233 W. Wilson Street, Batavia, IL, 60510

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IL divorce lawyerBefore January 1, 2019, divorcing spouses in Illinois could sometimes receive something known as “unallocated maintenance.” While most people are familiar with child support and spousal support (also known as alimony or spousal maintenance), unallocated maintenance was less common. Until the law changed, unallocated maintenance allowed spouses to receive money that could be used for both children and themselves, with certain tax implications.

Recent federal tax laws removing unallocated maintenance as an option may have consequences for individuals receiving unallocated maintenance who want to modify their divorce decree. If you are receiving unallocated maintenance and want to learn more, read on.

Tax Implications of Unallocated Maintenance

Child support payments in Illinois are “tax neutral” - the spouse who makes payments cannot deduct them from their taxes, and the parent who receives payments does not pay income taxes on them. But before 2019, spousal support was tax-deductible and the receiving spouse had to pay income tax. Sometimes, unallocated maintenance was used as an option for combining spousal and child support when one spouse made significantly higher income than the other, simplifying matters and providing tax benefits for the receiving and the paying spouse.

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IL custody lawyer Parents who have busy schedules or frequent changes in schedule may wish to slightly modify their parenting agreement on an ad-hoc basis. If one parent has to work late, he or she may ask the other parent to keep the children for an extra night and take them to school the next morning. Likewise, if extended family comes into town one weekend, parents may agree to switch weekends on a one-time basis so the children can visit with their cousins or aunts and uncles.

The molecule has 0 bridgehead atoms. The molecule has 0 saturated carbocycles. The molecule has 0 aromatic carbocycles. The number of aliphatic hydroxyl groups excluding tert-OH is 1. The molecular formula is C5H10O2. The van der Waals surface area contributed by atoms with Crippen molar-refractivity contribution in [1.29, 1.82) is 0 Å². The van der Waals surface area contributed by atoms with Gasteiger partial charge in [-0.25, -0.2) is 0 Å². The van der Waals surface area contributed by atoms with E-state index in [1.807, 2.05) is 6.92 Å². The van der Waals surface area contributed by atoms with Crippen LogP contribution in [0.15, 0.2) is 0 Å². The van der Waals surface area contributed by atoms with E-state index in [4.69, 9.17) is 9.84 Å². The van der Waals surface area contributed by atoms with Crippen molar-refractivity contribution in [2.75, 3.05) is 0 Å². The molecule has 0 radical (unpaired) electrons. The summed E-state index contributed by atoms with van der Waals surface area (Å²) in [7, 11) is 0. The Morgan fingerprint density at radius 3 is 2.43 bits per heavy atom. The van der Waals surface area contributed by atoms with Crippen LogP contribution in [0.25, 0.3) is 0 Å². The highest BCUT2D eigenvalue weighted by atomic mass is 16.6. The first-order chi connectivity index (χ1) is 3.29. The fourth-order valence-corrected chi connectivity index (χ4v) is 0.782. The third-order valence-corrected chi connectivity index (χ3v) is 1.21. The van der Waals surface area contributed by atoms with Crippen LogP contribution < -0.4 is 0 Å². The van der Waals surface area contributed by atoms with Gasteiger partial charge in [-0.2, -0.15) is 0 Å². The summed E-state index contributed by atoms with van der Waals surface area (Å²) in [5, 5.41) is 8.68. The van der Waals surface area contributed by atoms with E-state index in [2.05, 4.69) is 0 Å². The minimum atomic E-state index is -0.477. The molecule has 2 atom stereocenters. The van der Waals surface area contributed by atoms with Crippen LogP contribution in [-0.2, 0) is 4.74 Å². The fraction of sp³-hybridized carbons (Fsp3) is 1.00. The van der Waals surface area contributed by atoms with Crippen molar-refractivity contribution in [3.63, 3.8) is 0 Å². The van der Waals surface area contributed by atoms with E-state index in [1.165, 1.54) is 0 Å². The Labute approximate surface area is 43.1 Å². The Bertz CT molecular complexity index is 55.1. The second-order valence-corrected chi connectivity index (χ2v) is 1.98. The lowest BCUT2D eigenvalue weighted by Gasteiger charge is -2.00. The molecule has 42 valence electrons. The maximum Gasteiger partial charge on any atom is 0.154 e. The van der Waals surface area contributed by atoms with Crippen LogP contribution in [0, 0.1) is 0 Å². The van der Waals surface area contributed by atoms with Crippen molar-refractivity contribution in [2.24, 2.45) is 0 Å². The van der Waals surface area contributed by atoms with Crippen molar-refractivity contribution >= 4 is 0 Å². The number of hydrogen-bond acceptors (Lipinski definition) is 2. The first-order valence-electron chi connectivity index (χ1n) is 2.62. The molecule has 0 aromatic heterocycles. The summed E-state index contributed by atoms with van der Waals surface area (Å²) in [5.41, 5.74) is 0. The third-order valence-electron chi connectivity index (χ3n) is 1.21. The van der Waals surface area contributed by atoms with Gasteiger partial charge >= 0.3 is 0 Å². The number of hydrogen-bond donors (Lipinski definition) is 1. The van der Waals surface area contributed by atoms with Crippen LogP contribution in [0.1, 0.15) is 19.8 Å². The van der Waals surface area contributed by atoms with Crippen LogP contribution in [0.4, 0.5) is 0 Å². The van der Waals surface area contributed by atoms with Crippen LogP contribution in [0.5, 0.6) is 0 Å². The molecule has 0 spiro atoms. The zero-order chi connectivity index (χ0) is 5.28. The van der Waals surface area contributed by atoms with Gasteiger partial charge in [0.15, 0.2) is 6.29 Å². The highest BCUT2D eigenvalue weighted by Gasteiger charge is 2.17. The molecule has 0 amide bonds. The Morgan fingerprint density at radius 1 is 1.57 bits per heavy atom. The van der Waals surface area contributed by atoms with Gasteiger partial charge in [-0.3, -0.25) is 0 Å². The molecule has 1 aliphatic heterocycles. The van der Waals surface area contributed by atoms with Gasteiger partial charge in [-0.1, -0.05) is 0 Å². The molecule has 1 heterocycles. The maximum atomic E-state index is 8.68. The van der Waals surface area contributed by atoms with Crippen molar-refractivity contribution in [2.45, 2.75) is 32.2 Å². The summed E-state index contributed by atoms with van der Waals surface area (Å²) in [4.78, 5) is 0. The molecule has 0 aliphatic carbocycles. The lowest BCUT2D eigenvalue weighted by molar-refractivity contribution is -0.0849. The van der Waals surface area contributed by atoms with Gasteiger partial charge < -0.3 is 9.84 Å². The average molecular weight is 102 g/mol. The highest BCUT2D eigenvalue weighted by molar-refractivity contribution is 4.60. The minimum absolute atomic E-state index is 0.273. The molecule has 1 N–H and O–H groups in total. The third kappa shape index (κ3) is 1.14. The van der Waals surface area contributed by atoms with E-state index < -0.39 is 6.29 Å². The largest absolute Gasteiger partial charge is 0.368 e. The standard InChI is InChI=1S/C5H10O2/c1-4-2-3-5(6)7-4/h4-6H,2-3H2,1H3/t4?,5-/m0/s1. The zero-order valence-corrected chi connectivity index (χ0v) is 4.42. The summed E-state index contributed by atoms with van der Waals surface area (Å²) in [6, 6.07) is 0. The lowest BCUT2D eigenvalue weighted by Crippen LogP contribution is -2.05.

As long as both parents agree to make minor changes from time to time, there usually is not a problem. However, frequent or repeated differences in parenting time can put parents at risk because unless a change in the parenting plan has been approved by an Illinois court, it is not legally binding and may even be unlawful.

Risks of Modifying a Parenting Plan Without Court Approval

Parents who struggle to communicate without conflict are at most risk of failing to make minor tweaks and adjustments in their plan from time to time. If you have a spouse who is litigious or who is willing to use the children to rehash old resentment, it is best to adhere strictly to your court-ordered parenting agreement. Failure to do so can result in a spouse who lodges a complaint with a court asking the court to require you to follow the order.

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IL divorce lawyerEvery state has unique property division laws in the event a couple gets divorced. In contrast to 50/50 property division states, Illinois uses a method known as “equitable distribution” in which spouses, sometimes with the help of a mediator or judge, divide their property and debts in a fair manner.

This method makes sense for couples, but it might not work for others. Engaged couples who worry that Illinois’ equitable distribution method would not properly reflect their wishes or circumstances may want to create a valid prenuptial agreement before they get married. If a prenuptial agreement is legitimate, it supersedes state law regarding property division and allows couples to preemptively negotiate the division of property if they get divorced.

Why Would a Couple Create a Prenup?